The University of Southampton
Courses

SOCI2031 Social Theory

Module Overview

This module will look at some of the key terms, issues and debates within social theory. Key terms and concepts will be introduced via selected theories, theoretical issues and the ideas of specific writers who have attempted to explain social phenomena, and in so doing have contributed to the development of languages of inquiry and analysis of social worlds.

Aims and Objectives

Module Aims

- Identify and outline the principal theoretical approaches and key theoretical concepts used in the social theoretical examination of social life. - Analyse the contributions made by these approaches to debates concerning the nature of social worlds and the social and cultural phenomena that occur in them. - Critically evaluate the contributions made by selected social theories to our understanding of social life - Develop understanding of the theoretical frameworks that inform work in the social science disciplines (Sociology, Anthropology, Criminology, Psychological Studies) - Develop skills in theoretical discussion, analysis, critique and language

Learning Outcomes

Learning Outcomes

Having successfully completed this module you will be able to:

  • Knowledge and understanding of how selected social theories are developed, debated and deployed.
  • Evaluate the relationship between argument and evidence in theoretical work.
  • How selected social theories contribute to debates in the social sciences and how they inform other theoretical and empirical work
  • How theoretical frameworks relate to research questions.
  • How to read and critique the work of selected major social theorists.
  • Make coherent theoretical arguments.
  • Analyse and compare theoretical concepts and logic.
  • Write and develop theoretical arguments and positions.
  • Deal more effectively with abstract concepts and theoretical debates.
  • Analyse arguments and make judgements about their theoretical consistency.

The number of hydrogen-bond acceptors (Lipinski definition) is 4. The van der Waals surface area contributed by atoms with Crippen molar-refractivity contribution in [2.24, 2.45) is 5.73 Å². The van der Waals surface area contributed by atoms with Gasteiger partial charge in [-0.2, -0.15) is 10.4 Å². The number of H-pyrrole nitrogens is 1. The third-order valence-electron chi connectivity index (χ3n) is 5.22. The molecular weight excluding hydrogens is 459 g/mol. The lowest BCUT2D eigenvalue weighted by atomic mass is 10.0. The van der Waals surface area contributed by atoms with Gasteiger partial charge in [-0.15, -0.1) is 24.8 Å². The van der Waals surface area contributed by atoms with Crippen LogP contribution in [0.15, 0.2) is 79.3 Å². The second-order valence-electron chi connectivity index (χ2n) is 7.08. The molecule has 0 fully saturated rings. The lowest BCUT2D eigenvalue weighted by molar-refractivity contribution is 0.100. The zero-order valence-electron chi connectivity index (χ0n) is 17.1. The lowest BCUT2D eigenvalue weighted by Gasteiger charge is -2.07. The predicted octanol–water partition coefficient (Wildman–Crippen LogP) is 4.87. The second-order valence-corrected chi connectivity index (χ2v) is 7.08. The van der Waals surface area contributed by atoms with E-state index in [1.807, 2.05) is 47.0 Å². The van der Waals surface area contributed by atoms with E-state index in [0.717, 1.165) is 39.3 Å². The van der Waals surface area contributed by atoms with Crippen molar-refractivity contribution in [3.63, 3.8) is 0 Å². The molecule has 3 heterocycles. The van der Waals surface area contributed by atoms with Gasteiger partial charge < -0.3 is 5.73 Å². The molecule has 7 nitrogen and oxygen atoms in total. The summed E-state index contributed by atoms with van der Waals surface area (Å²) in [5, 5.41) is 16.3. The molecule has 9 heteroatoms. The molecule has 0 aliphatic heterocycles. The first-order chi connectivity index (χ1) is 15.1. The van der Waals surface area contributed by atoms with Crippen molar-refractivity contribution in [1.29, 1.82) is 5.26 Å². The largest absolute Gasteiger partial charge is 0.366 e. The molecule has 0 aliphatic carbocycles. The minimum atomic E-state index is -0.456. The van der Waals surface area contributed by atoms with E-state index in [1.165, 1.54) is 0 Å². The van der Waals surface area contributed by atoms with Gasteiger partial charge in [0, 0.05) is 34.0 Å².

Syllabus

Block 1 Introduction and Classics A review of the classical canon e.g. Marx, Weber, Durkheim, Simmel; feminist critiques; the role of theory in social analysis. Block 2: Social Change and the Problem of Units of Macro -Social Analysis Topics/ Concepts: Community and Society e.g. Tonnies, Parsons, Bauman, Beck; the question of society and the concepts of flow, mobility and liquidity; the problems of ‘macro-analysis’ in social theory. Block 3 Micro- social analysis and its problems Symbolic Interactionism; Phenonmenology; Social constructionism –the work of e.g. Mead; Becker; Faulkner; Schutz, Berger, Luckmann, Parsons. Block 4: Topics We will examine in detail two topics from the list below and look at their theoretical arguments and how these arguments inform research within the sub-fields of criminology, anthropology, psychological studies, and sociology. Topics: Body, Subject, Power, Language, Culture. Block 5: Relation of Theory to Researching Social Worlds.

Learning and Teaching

TypeHours
Teaching21
Independent Study129
Total study time150

Resources & Reading list

May, Y & Powell, J (2008). Situating Social Theory. 

Crow, G (2005). The Art of Sociological Argument. 

Assessment

Summative

MethodPercentage contribution
Essay  ( words) 38%
Exam  (2 hours) 58%
Seminar Participation 4%

Referral

MethodPercentage contribution
Exam %

Repeat Information

Repeat type: Internal & External

Linked modules

Pre-requisite: SOCI1014

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